By the same token, I have never viewed, for example, dozens of other television programs and specials targeted toward African American viewers either. (Yes, all of Tyler Perry's productions, too, have managed to elude my attention save for the promotional advertisements run on their behalf.)

I don't look down on my brothers and sisters, including family members, who regularly watch and discuss these programs. Many years ago I came to the conclusion that we just have different tastes in popular culture and that's the way the prune wrinkles. I look for other qualities they possess to admire and I always assume that I am no closer to the sun than they are.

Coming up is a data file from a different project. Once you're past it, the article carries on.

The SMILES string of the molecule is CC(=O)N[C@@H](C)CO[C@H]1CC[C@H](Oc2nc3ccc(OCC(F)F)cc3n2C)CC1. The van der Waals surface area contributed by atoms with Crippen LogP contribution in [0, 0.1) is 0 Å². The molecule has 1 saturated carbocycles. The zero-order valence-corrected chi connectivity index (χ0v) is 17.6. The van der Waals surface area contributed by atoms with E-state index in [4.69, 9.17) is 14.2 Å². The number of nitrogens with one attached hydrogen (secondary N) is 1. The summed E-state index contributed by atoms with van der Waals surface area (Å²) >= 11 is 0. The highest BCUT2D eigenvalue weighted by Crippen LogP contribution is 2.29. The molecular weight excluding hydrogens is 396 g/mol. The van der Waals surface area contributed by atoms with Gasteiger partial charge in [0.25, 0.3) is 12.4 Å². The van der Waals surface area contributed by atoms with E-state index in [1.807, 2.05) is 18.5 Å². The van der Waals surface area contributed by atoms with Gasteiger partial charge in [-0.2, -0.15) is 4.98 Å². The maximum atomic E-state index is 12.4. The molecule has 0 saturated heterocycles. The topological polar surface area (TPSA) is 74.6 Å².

Max Reddick said...

PT Cruiser,

First of all, if you are the site administrator or if you know the site administator over at Promentheus 6, please accept or pass on my thanks for linking to my post on yesterday. I really appreciate the support. I looked for a email address on the site but could find none.

Yes, the range of taste within our culture is vast. But we decide what tastes are valid and invalid based on our subject positions. But all tastes, all subject positions are valid, and taken in totality, all work toward the beautification of our culture.


Qwami Ade said...

Excellent post! I've yet to see the award broadcast and possibly never will. Man, your eloquent honesty shines brighter than that suit Magic was sportin' @the NBA Championship Finals. I'm really digin' your blogs.